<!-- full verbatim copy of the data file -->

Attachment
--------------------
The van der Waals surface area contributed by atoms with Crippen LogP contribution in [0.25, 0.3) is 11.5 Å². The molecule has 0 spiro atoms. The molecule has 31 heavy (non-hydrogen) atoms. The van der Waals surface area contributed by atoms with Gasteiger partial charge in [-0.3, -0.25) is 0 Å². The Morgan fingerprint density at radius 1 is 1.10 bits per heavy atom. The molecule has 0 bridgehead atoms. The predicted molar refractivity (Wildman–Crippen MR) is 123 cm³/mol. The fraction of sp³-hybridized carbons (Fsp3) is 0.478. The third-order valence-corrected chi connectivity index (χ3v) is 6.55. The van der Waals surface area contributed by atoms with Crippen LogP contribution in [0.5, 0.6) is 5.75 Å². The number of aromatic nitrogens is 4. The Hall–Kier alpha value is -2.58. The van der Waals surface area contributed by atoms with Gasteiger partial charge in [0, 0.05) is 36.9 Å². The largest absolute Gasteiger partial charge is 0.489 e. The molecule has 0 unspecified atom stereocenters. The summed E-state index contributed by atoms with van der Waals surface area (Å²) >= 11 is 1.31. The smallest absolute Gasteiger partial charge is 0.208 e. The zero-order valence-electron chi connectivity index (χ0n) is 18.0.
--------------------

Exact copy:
The van der Waals surface area contributed by atoms with Crippen LogP contribution in [0.25, 0.3) is 11.5 Å². The molecule has 0 spiro atoms. The molecule has 31 heavy (non-hydrogen) atoms. The van der Waals surface area contributed by atoms with Gasteiger partial charge in [-0.3, -0.25) is 0 Å². The Morgan fingerprint density at radius 1 is 1.10 bits per heavy atom. The molecule has 0 bridgehead atoms. The predicted molar refractivity (Wildman–Crippen MR) is 123 cm³/mol. The fraction of sp³-hybridized carbons (Fsp3) is 0.478. The third-order valence-corrected chi connectivity index (χ3v) is 6.55. The van der Waals surface area contributed by atoms with Crippen LogP contribution in [0.5, 0.6) is 5.75 Å². The number of aromatic nitrogens is 4. The Hall–Kier alpha value is -2.58. The van der Waals surface area contributed by atoms with Gasteiger partial charge in [0, 0.05) is 36.9 Å². The largest absolute Gasteiger partial charge is 0.489 e. The molecule has 0 unspecified atom stereocenters. The summed E-state index contributed by atoms with van der Waals surface area (Å²) >= 11 is 1.31. The smallest absolute Gasteiger partial charge is 0.208 e. The zero-order valence-electron chi connectivity index (χ0n) is 18.0.